The Secret History of Art is giving a TED talk at a TEDx Salon in Ljubljana, Slovenia today. The Salon opens an exhibition on Leonardo da Vinci. The talk will be held at the National Conference Center at 5pm today. I’ll put up the official video as soon as it is ready. But below, you’ll find a rough transcript of the talk I plan to give on the rivalry between Leonardo and Michelangelo, and a phenomenon I called “the Treasure-Hunt Instinct.” You can view the video here.
Leonardo & the Treasure-Hunt Instinct
I have a secret. It’s about a hidden clue and a lost treasure. Want to hear more? I just triggered what I call “the Treasure-Hunt Instinct.” It’s in all of us: the desire to learn what is secret, to find what is lost and hidden, to solve riddles, puzzles, and mysteries. For me, the Treasure-Hunt Instinct is greatest in the world of art.
Today I’d like to tell you about a real-life treasure hunt that sounds straight out of an Indiana Jones film. It’s about a room in a palace in Florence, and the painting that once covered one of its walls. The room served as a venue for a planned duel between the two leading artists of Renaissance Florence: Leonardo and Michelangelo. Its story includes a hidden message that leads to a vanished masterpiece…that may be found any day now.
When I talk about the Treasure-Hunt Instinct, I could be speaking of metaphorical treasures. For instance, what is the symbolism behind these mysterious paintings? But today I’m speaking of a literal treasure. There was a painting in a room, and then there was not. The treasure in question is a lost painting by Leonardo da Vinci.
I’m a professor of art history and author of books, both fiction and non-fiction. Whether I’m writing novels or history books, whether I’m teaching art history, art crime, or writing, I like to present stories as puzzles, that the listener or reader can try to solve. History is an enormous jigsaw puzzle with most of the pieces missing. Historians find archival documents that fill in pieces to the puzzle, but they must rely on educated estimates as to what the finished puzzle would look like. A lost Leonardo would provide a significant piece to the puzzle.
To the art world, finding a lost Leonardo is like landing on the moon. Only 22 paintings by Leonardo are extant. This would be the 23rd. But this is not only about the art and aesthetics. This new painting would instantly become the most expensive artwork in the world, were it sold, worth well over 100 million Euros. It would also shed further light on Leonardo himself, one of the greatest thinkers in human history, an artist and scientist, responsible for the invention of everything from modern surgery to machine guns, from tanks to bicycles to helicopters. It is not only about the art.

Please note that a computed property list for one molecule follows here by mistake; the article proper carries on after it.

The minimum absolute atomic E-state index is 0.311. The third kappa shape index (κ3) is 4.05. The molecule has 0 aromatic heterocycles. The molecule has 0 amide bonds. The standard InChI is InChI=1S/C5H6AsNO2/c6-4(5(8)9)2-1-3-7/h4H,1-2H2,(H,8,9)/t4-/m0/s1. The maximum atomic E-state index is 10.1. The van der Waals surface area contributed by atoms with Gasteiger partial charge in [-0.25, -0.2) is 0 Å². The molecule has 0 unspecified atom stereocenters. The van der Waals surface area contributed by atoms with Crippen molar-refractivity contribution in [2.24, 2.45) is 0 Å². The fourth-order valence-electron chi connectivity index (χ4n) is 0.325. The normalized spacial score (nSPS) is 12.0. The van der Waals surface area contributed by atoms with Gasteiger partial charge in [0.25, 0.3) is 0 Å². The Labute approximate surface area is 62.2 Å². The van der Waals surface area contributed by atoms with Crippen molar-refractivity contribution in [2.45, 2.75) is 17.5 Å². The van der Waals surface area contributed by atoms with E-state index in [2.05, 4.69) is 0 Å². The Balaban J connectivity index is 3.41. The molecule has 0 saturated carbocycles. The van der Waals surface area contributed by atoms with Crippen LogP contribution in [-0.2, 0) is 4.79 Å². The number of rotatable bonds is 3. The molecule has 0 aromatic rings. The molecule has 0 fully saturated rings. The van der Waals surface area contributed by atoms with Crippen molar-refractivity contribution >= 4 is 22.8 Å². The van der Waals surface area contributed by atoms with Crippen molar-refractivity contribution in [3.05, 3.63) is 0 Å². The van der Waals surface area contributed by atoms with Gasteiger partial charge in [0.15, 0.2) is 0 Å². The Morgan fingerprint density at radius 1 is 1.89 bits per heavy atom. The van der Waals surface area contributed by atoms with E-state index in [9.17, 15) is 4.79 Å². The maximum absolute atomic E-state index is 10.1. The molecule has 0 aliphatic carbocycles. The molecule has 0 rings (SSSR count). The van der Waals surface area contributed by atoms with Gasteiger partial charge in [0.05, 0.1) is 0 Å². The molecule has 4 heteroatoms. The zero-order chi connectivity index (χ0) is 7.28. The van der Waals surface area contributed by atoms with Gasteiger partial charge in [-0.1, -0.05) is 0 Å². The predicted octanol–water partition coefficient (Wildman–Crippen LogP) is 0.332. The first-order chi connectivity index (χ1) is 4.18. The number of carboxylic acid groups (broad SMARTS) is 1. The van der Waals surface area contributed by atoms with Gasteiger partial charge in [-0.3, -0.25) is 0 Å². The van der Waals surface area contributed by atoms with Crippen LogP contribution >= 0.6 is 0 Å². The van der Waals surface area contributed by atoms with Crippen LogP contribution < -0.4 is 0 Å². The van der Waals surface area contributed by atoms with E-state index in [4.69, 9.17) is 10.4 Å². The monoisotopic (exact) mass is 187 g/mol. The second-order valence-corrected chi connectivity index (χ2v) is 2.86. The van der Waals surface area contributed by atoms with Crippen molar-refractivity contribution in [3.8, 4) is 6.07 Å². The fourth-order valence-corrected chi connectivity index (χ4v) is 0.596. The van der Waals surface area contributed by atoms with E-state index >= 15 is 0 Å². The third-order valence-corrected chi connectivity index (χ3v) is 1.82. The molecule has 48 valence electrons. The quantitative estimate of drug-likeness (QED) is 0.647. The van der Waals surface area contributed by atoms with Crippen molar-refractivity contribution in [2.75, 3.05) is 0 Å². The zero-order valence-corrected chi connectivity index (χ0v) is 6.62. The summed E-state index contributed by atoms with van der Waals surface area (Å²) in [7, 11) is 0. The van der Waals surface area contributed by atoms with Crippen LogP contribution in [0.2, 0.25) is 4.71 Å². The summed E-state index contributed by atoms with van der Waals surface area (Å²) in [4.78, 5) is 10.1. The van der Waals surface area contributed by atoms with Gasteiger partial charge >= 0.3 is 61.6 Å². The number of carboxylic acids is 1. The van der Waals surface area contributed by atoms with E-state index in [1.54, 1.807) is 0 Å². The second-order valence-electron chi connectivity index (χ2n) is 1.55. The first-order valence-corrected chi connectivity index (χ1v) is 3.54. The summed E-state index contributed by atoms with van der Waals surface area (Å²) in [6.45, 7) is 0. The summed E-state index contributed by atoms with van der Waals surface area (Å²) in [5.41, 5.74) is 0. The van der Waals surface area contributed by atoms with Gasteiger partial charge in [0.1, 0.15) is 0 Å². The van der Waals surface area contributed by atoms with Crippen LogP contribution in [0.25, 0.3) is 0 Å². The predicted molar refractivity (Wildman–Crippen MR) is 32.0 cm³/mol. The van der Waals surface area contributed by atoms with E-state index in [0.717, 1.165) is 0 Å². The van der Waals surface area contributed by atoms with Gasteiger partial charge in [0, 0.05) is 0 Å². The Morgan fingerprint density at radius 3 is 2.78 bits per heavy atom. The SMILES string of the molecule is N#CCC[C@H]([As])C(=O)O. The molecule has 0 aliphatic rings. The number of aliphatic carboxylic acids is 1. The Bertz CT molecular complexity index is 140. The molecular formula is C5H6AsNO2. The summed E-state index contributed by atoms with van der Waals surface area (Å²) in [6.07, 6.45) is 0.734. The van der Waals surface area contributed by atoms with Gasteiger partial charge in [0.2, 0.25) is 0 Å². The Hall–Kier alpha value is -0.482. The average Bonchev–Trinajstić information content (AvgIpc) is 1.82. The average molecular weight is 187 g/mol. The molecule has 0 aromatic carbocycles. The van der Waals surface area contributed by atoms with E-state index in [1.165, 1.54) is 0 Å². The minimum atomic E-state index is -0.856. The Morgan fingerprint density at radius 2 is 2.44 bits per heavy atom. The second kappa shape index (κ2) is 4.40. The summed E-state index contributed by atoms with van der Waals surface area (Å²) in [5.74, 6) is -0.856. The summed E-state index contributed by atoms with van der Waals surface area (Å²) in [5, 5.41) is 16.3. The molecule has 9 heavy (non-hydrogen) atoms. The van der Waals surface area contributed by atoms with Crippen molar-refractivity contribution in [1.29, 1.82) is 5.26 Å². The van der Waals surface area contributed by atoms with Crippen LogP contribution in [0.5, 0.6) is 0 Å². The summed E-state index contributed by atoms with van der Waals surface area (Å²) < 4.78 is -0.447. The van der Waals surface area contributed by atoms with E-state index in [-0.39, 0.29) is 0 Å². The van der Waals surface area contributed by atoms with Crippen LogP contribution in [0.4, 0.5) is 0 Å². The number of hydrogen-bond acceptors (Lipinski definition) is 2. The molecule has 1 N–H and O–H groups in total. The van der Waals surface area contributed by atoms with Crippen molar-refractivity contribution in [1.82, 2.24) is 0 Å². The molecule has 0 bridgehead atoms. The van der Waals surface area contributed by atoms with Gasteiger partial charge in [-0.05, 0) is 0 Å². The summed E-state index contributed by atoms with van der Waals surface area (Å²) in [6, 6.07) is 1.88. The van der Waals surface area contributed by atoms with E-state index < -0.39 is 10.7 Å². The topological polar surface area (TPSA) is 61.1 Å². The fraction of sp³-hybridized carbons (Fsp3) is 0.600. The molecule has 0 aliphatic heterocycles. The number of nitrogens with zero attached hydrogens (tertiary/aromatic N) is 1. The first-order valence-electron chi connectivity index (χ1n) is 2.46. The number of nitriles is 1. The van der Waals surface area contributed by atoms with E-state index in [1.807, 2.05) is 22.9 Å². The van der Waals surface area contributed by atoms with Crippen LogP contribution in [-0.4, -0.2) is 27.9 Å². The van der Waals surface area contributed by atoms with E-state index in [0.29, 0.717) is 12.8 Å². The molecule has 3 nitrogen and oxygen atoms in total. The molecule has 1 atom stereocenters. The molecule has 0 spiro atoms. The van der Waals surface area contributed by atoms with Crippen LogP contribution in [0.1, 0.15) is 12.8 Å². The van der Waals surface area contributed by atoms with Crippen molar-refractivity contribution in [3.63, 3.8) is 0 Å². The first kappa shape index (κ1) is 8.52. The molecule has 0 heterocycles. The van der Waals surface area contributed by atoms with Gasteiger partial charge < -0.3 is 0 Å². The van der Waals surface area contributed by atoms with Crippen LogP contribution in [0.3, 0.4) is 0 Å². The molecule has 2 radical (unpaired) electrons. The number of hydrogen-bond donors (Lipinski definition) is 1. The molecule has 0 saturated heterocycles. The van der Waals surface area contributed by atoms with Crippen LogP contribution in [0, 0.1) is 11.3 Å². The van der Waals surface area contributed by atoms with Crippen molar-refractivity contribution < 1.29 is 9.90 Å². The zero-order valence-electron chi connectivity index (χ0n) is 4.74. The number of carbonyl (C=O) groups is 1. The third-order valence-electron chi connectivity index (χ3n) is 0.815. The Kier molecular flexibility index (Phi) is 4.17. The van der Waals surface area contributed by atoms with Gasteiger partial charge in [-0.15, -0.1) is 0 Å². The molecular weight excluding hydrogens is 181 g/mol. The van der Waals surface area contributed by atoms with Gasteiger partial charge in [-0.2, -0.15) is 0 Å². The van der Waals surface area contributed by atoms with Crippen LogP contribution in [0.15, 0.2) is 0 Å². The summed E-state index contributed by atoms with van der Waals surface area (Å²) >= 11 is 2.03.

This is a Sala dei Cinquecento, or Hall of Five-Hundred, in the Palazzo Vecchio, in Florence, Italy. It’s an enormous room, the size of half of a football field, and it is now covered in frescoes by Giorgio Vasari. Vasari is the key figure in our search for the lost Leonardo. Vasari was a 16th century Florentine artist and architect, but he is best known for a book he wrote. The Lives of the Eminent Painters, Sculptors, and Architects was a large, group biography of Renaissance artists, many of whom Vasari knew personally. It is considered the first work of art history, making Vasari the first art historian. Vasari’s Lives is still the go-to source for all students and scholars studying Renaissance art and culture. Through Vasari we learn that Leonardo was commissioned to paint a scene called Battle of Anghiari in 1505, to decorate one of the walls of this room. Michelangelo was also commissioned to paint a different battle scene, on the opposite wall, Battle of Cascina. The idea was that you would walk into the room and see a Leonardo battle on one side and a Michelangelo battle on the other, and you could decide which you prefer. But while Leonardo began, but did not finish his painting, Michelangelo never began his. He made only a preparatory drawing for it. His excuse was that Leonardo had already been assigned the wall with better light, so he would be at a disadvantage in this intentional duel of artists. But in 1563, Vasari was commissioned to restructure and repaint the entire room. He did so, and Leonardo’s painting disappeared. What happened to it? Vasari was such a fan of Leonardo’s that he would not have knowingly destroyed a work by the master. There was a precedent for preserving wall paintings during a renovation by creating a false wall over the old painting, thereby preserving the painting while fulfilling one’s commission. Might Vasari have done just that?